Clean, Cheap Power / A Bet Worth Making
Calpine: Clean, Cheap Power
I have been writing about my new love for clean power companies over the past several months now (see post: Put a charge into your portfolio by playing this trend). I have been investing in certain power companies in real-life and in CAPS for a variety of reasons, including a shortage in U.S. power generating capacity, the potential for an U.S. government that is increasingly dominated by the Democtats to inact new carbon tax laws, and the potential introduction of plug-in electric vehicles down the road.
In this sector, I have personally own Exelon (EXC) and FPL. In response to many of my posts about these two companies, some have complained that they aren't cheap enough. I see the point, but long term I strongly believe that they will be big winners, even though they have experienced some margin contraction since my initial investment in them.
Well my friends, if it's cheap you want...it's cheap you'll get. I'd like to introduce you to a special situation known as Calpine Corp. (CPN). I call Calpine a special situation because the company recently emerged from bankruptcy. Let's take a look at what Calpine has going for it:
- 62 relatively new, extremely efficient natural gas power plants as well as 750 megawatts of geothermal power generating capacity. Did I mention that this company's plants are clean at a time when carbon taxes are becoming increasingly likely?
- The majority of these plants are concentrated in Texas and California. Analysts estimate that by as early as 2009, the demand for power will exceed the current supply in Texas, New England, and much of the Western U.S. (source). Steadily increasing demand plus a flat supply equals higher rates for power companies.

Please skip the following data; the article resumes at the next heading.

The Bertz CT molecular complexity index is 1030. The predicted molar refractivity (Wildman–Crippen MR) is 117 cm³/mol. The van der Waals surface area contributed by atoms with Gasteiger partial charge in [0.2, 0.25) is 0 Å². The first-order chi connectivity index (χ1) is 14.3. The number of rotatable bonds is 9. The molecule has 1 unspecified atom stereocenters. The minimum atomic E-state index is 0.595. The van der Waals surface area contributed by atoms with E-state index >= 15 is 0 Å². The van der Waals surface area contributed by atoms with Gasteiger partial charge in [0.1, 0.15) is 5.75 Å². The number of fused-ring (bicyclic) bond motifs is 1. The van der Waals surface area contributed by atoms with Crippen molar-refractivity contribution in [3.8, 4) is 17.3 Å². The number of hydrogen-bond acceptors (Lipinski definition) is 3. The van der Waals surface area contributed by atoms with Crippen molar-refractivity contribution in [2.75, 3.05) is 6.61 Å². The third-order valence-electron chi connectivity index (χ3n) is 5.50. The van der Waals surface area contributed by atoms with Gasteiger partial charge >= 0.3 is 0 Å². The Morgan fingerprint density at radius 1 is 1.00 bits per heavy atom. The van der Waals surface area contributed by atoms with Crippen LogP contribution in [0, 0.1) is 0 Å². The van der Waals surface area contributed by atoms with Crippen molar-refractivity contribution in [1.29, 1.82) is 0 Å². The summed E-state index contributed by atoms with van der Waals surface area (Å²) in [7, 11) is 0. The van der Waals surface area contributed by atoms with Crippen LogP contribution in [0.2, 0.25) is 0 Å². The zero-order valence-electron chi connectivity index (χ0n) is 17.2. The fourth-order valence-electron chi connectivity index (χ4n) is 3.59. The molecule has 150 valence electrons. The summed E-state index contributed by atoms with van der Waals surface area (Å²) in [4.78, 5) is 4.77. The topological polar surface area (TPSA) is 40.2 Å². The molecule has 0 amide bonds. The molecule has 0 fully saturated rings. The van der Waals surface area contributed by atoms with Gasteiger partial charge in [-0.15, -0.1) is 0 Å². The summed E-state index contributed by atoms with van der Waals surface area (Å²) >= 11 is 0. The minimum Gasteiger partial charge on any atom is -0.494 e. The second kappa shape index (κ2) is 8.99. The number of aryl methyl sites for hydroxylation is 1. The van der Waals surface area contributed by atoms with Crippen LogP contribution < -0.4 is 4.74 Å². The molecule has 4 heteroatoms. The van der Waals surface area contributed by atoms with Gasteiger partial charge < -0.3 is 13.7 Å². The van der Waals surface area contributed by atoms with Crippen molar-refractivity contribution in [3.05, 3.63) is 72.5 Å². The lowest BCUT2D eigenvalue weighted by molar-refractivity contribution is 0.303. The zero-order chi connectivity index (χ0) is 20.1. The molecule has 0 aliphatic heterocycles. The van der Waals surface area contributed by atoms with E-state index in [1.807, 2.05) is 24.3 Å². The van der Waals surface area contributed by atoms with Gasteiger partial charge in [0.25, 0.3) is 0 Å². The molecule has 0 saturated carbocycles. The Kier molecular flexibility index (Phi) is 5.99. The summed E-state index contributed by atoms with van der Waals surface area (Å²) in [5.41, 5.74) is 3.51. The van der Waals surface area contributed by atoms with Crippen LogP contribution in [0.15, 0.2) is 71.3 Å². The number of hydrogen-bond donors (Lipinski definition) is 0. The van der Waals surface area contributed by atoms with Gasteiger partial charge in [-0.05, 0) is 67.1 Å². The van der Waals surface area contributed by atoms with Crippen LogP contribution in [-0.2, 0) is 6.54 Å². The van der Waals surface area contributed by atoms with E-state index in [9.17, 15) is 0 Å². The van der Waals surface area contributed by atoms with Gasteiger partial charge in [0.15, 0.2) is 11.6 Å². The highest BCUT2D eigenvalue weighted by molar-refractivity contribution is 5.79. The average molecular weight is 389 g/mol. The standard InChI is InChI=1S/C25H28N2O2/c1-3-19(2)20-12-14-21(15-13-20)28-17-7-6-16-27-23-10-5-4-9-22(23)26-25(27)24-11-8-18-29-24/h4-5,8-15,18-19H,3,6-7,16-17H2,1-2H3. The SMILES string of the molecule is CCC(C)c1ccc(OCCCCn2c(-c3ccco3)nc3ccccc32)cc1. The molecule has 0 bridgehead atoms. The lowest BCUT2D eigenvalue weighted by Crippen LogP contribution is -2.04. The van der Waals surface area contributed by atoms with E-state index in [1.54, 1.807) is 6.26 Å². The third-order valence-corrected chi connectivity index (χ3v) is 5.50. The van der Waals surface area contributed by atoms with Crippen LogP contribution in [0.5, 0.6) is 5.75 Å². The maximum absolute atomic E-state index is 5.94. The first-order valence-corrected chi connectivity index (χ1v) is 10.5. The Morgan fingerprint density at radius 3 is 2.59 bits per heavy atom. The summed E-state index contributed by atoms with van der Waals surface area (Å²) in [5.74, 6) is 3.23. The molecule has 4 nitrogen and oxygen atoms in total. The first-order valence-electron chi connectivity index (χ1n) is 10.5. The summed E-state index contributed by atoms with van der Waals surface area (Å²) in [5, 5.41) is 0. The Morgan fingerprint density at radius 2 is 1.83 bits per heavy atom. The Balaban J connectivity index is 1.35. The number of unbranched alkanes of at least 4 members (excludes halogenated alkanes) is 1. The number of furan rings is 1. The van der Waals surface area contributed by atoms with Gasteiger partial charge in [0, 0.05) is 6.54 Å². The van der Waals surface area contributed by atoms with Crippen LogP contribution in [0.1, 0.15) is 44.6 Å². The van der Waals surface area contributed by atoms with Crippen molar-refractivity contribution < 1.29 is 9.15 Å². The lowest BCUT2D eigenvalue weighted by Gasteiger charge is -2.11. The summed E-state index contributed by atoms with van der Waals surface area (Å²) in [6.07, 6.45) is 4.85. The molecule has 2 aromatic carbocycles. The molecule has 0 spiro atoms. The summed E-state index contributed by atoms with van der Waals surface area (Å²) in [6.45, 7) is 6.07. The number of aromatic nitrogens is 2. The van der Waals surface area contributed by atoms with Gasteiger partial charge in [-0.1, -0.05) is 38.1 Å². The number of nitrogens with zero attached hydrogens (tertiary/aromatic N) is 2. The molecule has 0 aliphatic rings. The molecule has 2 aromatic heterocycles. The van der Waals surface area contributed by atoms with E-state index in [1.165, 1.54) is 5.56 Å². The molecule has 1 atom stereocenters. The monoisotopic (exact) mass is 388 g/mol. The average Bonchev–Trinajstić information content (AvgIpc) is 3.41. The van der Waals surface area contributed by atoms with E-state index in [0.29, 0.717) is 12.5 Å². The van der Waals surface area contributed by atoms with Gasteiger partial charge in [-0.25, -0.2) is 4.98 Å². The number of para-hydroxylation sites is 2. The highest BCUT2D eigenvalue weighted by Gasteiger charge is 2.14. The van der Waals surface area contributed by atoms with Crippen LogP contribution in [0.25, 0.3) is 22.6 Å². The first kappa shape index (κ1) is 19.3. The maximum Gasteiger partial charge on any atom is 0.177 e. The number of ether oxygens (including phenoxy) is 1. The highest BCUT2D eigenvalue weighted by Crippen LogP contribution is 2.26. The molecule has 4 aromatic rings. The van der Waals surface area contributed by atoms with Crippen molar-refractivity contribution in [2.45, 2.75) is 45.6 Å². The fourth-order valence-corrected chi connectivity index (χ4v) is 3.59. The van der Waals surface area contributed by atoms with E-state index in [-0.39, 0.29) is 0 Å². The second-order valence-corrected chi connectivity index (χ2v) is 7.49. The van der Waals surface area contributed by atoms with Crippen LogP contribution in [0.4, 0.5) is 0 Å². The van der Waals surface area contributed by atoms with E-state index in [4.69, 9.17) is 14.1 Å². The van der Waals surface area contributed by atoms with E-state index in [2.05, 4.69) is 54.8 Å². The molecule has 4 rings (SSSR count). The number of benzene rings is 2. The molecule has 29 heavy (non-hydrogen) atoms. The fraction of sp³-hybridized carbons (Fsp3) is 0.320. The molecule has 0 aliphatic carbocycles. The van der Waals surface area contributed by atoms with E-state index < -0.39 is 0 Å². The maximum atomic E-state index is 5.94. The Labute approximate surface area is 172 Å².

- And best of all, CPN it trading for less than its book value...and not one of these investment bank fairy tale book values...of $17.60 per share.
As a little background, Calpine got itself into trouble by taking on massive debt to build tons of new, highly efficient natural gas power plants at a time when nat gas was trading at only $3. It ran into big trouble as its margins eroded when nat gas prices exploded to $14 in the wake of all of the Gulf of Mexico hurricane activity in 2005 and 2006. High debt and eroding margins don't mix well. Ultimately, CPN was forced to file for bankruptcy. This is where the opportunity comes in. It is emerging in a much better environment with a much cleaner balance sheet.
Let's take a look at Calpine's current valuation. I don't know where CAPS is getting its P/E ratio of 2 for the company, but it appears wrong. CPN reported a loss of $0.44 in its first quarter. That's actually an improvement on its loss of $0.96/share during Q1 2007. For all of 2008, analysts are estimating that the company will earn $0.52. That gives it a P/E ratio of just over 30 right now. For 2009, analysts' consensus estimate is $0.82, which yields a forward P/E of a 19.5.
I think that both of these earnings estimates are conservative. When one combines the fact that this stock is trading for less than book value, its new cleaner balance sheet, and all of the trends that it has working in its favor Calpine looks like a buy to me. I do not personally own this company, but I did add it to my CAPS portfolio this morning.
Calpine's "The Geysers" geothermal power plant
Melco Crown Entertainment: A Bet Worth Making